National Book Award for Young People’s Literature Nominee (2015)
I’m not even sure how to articulate my experience with this book, because Shusterman’s Challenger Deep is not just a book you read. It’s a book you end up having a relationship with, an experience. It’s intense. I cried. Twice. But that’s not even what I mean when I say I experienced this book. I mean it infiltrated my dreams, it clung to the edges of my day, altered my mood, and parts of it haunt me even now.
This book’s title promises to plumb the darkest, deepest depths, and it does. But this isn’t an adventure to the bottom of any real sea, it’s an exploration of the depths of mental illness.
On the surface, this book is about Caden Bosch, a fifteen year old high school student and artist. Caden is an extremely likable guy with a honest, quirky view of the world. The reader knows something is terribly wrong right away in the opening section, when Caden confesses to his father that there’s a kid at school trying to kill him. When his dad tries to get details, Caden can’t provide them, except to say that it’s a feeling that he’s in danger and he’s clearly very agitated. Things spiral outward from there and the narrative shifts in and out of a fantastical sea-voyage on a pirate ship, a spooky cannibalistic “plastic room,” and Real Life™.
I can’t say I like this book in the same way I never feel comfortable liking someone’s Facebook post about some personal tragedy or other. You can’t like the death of someone’s pet and you can’t like mental illness. However, this book was deeply engaging. Sometimes I wanted to put it down, because things in the story made me so anxious and upset, but I felt compelled to stick out Caden’s journey with him.
Caden’s art is featured in this book and it’s drawn by Shusterman’s son, Brenden, who himself suffers from mental illness. According to the author’s note at the end, a lot of the novel’s more visceral moments have been based on discussions Shusterman had with his son about how his illness expressed itself and how he felt deep in his bones, which may be part of why this book hits so hard. It doesn’t feel very far away. The experiences could be right there in your own life, just under the surface, and that’s vaguely terrifying. Even in its most fantastical sections, there’s this underlying emotional realness that clings like a barnacle to your soul.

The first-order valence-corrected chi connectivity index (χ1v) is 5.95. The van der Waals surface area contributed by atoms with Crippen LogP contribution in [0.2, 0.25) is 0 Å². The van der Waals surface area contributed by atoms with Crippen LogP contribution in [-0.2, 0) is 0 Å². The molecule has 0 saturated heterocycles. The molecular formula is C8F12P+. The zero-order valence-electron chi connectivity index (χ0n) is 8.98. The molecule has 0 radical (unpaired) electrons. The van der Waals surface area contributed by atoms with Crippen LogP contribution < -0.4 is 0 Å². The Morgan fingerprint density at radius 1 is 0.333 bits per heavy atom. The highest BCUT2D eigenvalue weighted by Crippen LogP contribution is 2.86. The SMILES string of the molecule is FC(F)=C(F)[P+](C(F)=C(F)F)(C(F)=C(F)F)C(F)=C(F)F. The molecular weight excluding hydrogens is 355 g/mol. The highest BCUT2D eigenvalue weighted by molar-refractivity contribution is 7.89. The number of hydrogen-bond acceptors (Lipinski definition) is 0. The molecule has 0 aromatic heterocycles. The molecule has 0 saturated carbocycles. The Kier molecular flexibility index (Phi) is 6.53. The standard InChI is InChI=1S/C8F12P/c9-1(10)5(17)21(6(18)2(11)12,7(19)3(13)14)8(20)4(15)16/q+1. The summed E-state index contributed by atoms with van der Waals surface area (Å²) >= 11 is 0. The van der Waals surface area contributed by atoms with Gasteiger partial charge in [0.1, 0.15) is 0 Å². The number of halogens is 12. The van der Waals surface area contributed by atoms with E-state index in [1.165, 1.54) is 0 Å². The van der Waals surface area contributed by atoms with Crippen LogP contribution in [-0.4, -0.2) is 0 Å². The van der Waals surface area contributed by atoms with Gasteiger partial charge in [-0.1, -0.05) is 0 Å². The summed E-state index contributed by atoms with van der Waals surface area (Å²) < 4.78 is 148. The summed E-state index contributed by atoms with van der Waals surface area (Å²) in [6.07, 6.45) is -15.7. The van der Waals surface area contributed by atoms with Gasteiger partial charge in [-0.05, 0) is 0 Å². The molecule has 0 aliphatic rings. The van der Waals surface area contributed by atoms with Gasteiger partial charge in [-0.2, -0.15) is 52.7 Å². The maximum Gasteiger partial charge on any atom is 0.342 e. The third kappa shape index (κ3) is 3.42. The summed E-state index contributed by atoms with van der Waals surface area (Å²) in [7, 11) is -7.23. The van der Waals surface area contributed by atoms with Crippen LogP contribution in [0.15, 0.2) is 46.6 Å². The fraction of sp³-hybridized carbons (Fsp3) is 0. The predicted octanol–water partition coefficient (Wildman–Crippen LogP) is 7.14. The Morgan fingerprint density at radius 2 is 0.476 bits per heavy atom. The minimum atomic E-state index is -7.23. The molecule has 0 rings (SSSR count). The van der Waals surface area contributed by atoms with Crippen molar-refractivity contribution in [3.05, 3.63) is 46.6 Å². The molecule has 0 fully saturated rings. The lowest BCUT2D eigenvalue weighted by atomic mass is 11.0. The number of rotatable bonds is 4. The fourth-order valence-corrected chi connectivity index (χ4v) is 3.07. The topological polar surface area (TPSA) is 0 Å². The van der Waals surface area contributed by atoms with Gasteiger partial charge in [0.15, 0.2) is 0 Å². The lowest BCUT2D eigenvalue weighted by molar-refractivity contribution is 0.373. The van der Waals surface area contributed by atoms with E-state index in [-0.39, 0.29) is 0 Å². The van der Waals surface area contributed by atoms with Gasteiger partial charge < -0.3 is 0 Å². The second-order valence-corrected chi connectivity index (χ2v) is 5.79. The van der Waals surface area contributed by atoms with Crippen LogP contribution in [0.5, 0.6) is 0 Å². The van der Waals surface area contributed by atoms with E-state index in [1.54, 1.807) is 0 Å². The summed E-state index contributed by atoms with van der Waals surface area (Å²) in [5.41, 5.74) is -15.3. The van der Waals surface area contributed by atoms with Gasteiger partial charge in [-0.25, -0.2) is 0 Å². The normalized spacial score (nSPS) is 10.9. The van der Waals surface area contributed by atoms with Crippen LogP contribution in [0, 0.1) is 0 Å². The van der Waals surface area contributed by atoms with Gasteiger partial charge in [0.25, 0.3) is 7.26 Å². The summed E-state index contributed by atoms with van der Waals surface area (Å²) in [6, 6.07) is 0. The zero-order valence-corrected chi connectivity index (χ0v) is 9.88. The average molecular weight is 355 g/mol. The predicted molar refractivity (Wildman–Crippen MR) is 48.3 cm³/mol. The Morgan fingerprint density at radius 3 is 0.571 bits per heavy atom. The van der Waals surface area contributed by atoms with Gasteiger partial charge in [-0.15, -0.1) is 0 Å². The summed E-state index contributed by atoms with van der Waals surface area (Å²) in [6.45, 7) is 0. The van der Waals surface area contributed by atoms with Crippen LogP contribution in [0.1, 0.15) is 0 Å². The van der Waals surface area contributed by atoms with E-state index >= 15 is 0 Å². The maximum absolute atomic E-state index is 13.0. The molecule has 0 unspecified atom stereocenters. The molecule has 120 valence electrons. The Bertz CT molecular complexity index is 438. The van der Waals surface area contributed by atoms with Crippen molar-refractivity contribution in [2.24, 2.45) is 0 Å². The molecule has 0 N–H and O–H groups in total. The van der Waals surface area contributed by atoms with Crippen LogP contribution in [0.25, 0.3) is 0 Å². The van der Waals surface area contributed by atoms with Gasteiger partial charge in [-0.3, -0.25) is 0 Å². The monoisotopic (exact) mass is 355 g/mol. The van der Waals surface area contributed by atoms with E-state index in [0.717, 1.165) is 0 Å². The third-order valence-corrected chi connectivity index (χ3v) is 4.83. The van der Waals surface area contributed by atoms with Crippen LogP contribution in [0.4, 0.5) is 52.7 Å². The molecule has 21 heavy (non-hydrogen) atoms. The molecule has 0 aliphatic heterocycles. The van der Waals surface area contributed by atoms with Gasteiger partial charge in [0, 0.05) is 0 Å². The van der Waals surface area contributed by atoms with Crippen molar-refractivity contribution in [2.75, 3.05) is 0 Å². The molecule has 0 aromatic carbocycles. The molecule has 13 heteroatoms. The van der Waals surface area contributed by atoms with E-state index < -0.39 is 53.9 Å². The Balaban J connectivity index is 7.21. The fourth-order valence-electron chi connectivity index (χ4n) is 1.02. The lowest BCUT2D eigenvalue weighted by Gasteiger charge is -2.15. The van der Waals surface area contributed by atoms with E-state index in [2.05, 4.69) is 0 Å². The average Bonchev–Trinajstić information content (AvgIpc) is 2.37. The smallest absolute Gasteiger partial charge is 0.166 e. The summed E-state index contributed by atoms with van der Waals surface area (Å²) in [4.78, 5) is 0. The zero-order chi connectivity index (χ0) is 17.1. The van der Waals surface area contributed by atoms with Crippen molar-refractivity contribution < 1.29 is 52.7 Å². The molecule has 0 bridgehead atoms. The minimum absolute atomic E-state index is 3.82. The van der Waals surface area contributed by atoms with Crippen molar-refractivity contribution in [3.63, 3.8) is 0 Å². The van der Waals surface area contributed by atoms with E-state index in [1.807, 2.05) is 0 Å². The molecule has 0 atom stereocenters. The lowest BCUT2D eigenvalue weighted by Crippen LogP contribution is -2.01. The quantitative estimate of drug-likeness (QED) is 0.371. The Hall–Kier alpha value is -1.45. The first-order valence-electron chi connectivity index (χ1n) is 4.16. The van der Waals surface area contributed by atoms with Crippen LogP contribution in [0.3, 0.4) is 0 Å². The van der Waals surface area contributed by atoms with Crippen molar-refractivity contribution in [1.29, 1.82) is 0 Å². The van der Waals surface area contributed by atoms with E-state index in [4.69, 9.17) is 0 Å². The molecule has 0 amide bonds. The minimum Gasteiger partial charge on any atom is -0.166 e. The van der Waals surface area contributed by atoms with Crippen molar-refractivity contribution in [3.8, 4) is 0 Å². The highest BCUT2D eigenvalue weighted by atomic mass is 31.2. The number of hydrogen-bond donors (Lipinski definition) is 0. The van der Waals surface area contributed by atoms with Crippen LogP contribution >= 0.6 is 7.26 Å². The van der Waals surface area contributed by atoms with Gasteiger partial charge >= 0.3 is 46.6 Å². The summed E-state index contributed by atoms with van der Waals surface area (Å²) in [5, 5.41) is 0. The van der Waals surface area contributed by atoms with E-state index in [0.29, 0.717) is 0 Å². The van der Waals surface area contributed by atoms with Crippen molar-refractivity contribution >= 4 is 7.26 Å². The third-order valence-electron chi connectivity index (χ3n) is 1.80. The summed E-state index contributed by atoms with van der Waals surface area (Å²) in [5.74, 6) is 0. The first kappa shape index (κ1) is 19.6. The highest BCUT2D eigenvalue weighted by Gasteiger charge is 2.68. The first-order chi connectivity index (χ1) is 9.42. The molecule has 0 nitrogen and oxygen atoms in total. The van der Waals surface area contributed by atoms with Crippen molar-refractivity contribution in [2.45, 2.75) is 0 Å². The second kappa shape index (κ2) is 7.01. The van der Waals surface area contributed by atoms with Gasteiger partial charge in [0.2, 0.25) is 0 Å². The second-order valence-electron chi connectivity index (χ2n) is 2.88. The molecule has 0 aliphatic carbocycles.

On Goodreads, a lot of people complained that it’s tough to figure out what’s going on at first. I suspect that is probably true for the average reader. However, I don’t think a regular reader of speculative fiction is going to have as much trouble relaxing into the weirdness of the narrative. One of the things I often talk about when I teach science fiction and fantasy, is that SF readers approach stories differently. We’re very accustomed to being dropped into the unknown and feeling our way through, so long as we have a hint of what we should be looking for. We look much harder than the average reader and have been trained to trust our instincts based on careful reading. SF readers kind of develop a reading version of “sea legs,” which you need in order to follow Caden on his high seas, deep sea voyage.
A science fiction reader is going to have an easier time navigating it, pardon the pun, but I posit that for Caden there is no distinction between the more fantastical elements of the narrative and those that happen in the so-called Real World. (Shusterman is quite clever with his fantasy elements; in fact, they all have real life analogs.) But none of it is meant to be otherworldly. Even though it’s unlike anything most people experience, it is the sum total of Caden’s world. All of it.
Locus Magazine categorized this book as speculative fiction – but in reality, it’s not. It’s all too real – terrifying and heartbreaking and wonderfully real.